22. Thangtong Gyalpo
(cat. pl. 45)
c. second half 15th century
Copper alloy and pigment
h. 13.1 cm

 Thangtong Gyalpo

The subject of this portrait is the Tibetan mahasiddha Thangtong Gyalpo, renowned engineer and bridge builder. He is reputed to have enjoyed a long life and although his exact dates are uncertain, two sets are generally attributed to him: 1361-1485 and 1385-1481.360 Thangtong Gyalpo inadvertently began a career in engineering when he was refused a ferry passage on the grounds of his eccentric appearance. This experience served as a catalyst and he consequently embarked on a campaign to build bridges and ferry crossings. His first endeavour was in 1430 at the Chusul River where, with the assistance of two blacksmiths, he forged iron - said to be 'the thickness of an eightyear-old boy's arm'- into chain links, with which he attempted to span the river. The project was beset with problems, and more funding was required. Drawing upon the traditions of the itinerant religious storytellers of his time, Thangtong Gyalpo formed the first operatic troupe in Tibet. The troupe performed and raised the necessary funds to complete the project. Thangtong Gyalpo and his troupe of seven beautiful sisters then toured Tibet, raising money to construct a reputed fifty-eight iron chain bridges and a hundred and eight ferrycrossing stations.361 Between 1449 and 1456, he built the Riwoche stupa in a breathtaking setting on the banks of the Tsangpo river, about 400 kilometres west of Lhasa towards the Nepalese border.

The eccentric appearance that led to the inception of Thangtong Gyalpo's engineering career is evident in this portrait: hair disarranged in a thick pile on top of his head, a wide flat nose, a goatee and a full walrus moustache. His body is said to have been of a dark brown colour, described in some sources as having the hue of 'wet liver'.362 This observed characteristic of Thangtong Gyalpo's appearance may have influenced the choice of metal used to make this image. His exotic robe suggests a sumptuous Chinese embroidered fabric or cut velvet, and consists of lobed cartouches of rabbits and phoenix against a flower-filled ground. Another portrait of the mahasiddha, in Tibet House in New Delhi, depicts Thangtong Gyalpo much as he appears here, although with different attributes. The Nyingjei Lam portrait holds the tsebum and what appears to be a pill, objects traditionally associated with long-life ceremonies.363 Thangtong Gyalpo appears as an old man, and it may be that this work was associated with such a ceremony. An inscription along the back of the lotus base states that Thangtong Gyalpo was himself involved in the making of this image.364 It may be noted that the baseplate of this statue is secured in a most unusual and successful manner: the sturdy plate is bolted to the base by four substantial rivets, perhaps evidence of the involvement of the ingenious engineer.365 (cat. pl. 45)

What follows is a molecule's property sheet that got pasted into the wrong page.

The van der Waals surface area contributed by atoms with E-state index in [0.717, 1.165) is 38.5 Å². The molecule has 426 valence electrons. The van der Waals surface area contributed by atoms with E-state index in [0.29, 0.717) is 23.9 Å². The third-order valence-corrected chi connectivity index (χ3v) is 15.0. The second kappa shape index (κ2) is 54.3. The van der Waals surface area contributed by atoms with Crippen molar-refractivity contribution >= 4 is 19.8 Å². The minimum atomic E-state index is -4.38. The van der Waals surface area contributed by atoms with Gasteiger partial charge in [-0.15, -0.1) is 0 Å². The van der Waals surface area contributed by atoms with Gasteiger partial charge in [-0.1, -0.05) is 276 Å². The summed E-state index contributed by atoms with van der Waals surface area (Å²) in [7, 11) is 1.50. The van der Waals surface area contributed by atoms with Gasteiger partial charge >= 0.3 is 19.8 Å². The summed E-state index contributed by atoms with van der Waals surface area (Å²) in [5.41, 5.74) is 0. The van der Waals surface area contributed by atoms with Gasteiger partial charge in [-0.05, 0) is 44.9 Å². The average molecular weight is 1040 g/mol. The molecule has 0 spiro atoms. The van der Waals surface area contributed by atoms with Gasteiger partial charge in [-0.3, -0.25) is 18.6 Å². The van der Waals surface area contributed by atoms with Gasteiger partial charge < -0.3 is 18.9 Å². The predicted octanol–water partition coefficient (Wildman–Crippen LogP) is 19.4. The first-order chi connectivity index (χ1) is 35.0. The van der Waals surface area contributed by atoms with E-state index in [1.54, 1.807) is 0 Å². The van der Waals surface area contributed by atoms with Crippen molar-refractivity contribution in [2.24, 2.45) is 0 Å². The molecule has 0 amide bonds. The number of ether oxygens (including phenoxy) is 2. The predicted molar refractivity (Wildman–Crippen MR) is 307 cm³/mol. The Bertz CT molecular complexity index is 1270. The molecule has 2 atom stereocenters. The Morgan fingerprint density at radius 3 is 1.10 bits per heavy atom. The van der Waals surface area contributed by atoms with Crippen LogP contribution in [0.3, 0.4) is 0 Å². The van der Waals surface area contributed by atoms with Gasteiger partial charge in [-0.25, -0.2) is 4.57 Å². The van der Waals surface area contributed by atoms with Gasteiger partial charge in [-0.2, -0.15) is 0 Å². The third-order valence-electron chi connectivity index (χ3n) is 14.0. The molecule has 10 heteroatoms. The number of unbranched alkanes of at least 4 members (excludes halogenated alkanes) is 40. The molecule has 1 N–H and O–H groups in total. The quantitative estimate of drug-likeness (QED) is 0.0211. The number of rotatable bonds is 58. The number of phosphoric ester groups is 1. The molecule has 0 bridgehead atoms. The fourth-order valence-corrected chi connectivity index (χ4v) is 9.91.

360. See Dudjom Rinpoche (1991) vol. 2, n. 1078, p. 76; see also Vitali (1990), pp. 123-6.
361. Dudjom Rinpoche (1991) vol. 2, n. 1076, p. 76.
362. Ross (1995), p. 14.
363. See above, p. 141. It may be interesting to note that Thangtong Gyalpo was also known to have devised numerous medicines.
364. grub thob thang stong rgyal po'I sku rje rang nyid kyi phyag nas bzhugs so / 'This is the image of the siddha Thangtong Gyalpo, from his own hand. '
365. Sonam Topgay Kazi notes that Thangtong Gyalpo 'took special interest in the casting of images'. See Kazi (1965), p. 26. It may be noted that in the New Delhi portrait of Thangtong Gyalpo, he is shown holding a cylindrical vessel and wearing a similar cloak, even wilder hair and sporting a full Bigelow moustache - in place of the walrus moustache with which he is depicted in the Nyingjei Lam portrait.

images © Nyingjei Lam
text © D. Weldon, Jane C. Singer